To Lisa

by Fred Longworth
PenShells
First Place, February 2017
Judged by Sara Clancy


I didn’t beat my father with a steel chain—
the welts from Mother’s tongue
being punishment enough.
And the ricin-spiked pork chop that killed
my neighbor’s endlessly barking Rottweiler
didn’t come from me—though I confess:
if any dog on earth deserved to die,
Spike was the one.

I didn’t set fire to Jane’s apartment on Brower Street
after she gave me gonorrhea,
then bragged about it to her friends—
but I did turn her in to the Health Department.
Though I ran across Eric Starvo Galt in Mexico
in 1967, when he was playing porn entrepreneur,
I was not the mysterious co-conspirator,
when, as James Earl Ray, he shot Doctor King.

I “borrowed” a friend’s Volvo while he was in
Namibia as a Peace Corps volunteer—
then something happened I can’t talk about—
but to this day Wally and I are buddies.
Though I’m old enough to have murdered
villagers at My Lai, that wasn’t me
who pushed a farmer into a well,
then tossed in a grenade.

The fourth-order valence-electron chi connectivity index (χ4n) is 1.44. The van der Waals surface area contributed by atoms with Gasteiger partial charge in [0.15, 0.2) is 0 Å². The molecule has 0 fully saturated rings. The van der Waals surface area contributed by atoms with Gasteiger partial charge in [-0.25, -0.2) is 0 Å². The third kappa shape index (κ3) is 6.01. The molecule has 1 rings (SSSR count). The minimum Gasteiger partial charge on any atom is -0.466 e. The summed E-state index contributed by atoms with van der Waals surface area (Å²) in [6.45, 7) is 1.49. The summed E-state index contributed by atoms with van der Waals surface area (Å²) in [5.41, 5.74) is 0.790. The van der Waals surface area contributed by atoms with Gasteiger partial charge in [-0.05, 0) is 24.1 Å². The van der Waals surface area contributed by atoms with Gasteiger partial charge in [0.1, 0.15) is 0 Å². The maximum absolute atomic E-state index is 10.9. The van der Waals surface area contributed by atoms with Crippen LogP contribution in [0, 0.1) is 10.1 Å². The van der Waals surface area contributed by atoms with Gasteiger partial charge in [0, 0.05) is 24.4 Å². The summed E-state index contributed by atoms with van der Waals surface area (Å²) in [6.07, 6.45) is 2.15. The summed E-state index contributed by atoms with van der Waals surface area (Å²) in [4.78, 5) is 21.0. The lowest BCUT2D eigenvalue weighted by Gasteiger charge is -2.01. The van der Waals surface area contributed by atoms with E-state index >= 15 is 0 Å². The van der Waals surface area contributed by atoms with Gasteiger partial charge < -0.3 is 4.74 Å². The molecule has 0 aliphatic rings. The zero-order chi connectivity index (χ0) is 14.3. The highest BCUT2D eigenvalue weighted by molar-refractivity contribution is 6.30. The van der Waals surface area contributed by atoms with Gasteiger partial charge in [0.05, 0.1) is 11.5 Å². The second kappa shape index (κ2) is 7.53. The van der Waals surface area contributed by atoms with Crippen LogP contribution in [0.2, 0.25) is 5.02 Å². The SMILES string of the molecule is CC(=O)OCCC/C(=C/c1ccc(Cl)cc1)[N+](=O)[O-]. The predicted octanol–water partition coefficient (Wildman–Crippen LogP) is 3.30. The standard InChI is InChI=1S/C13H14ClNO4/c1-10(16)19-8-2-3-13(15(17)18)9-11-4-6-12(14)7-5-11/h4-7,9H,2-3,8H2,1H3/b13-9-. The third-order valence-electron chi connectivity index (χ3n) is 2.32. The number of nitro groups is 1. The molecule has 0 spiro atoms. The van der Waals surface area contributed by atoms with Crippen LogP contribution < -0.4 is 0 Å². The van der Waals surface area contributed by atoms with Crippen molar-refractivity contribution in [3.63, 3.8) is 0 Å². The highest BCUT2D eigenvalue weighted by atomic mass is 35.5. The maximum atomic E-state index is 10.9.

At nineteen, I shoplifted a carton of Marlboros,
for which I felt no remorse—nor feel any now.
But as I look back on all the ugly stuff
I’ve done, or could have done, or had
someone falsely accuse me of doing,
one terrible misstep comes to mind for which
no atonement will suffice. And that is:
for a long dark year I wasted my life with you.


What a delicious, ingenious revenge poem! I just love how all the inventive things the voice admits to doing, or attests to not doing escalate into a darkly comic set up for the devastating actual regret at the end. I didn’t see it coming. --Sara Clancy

  • May 2019 Winners

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      Second Place

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      Third Place

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      Wild Poetry Forum

      Second Place

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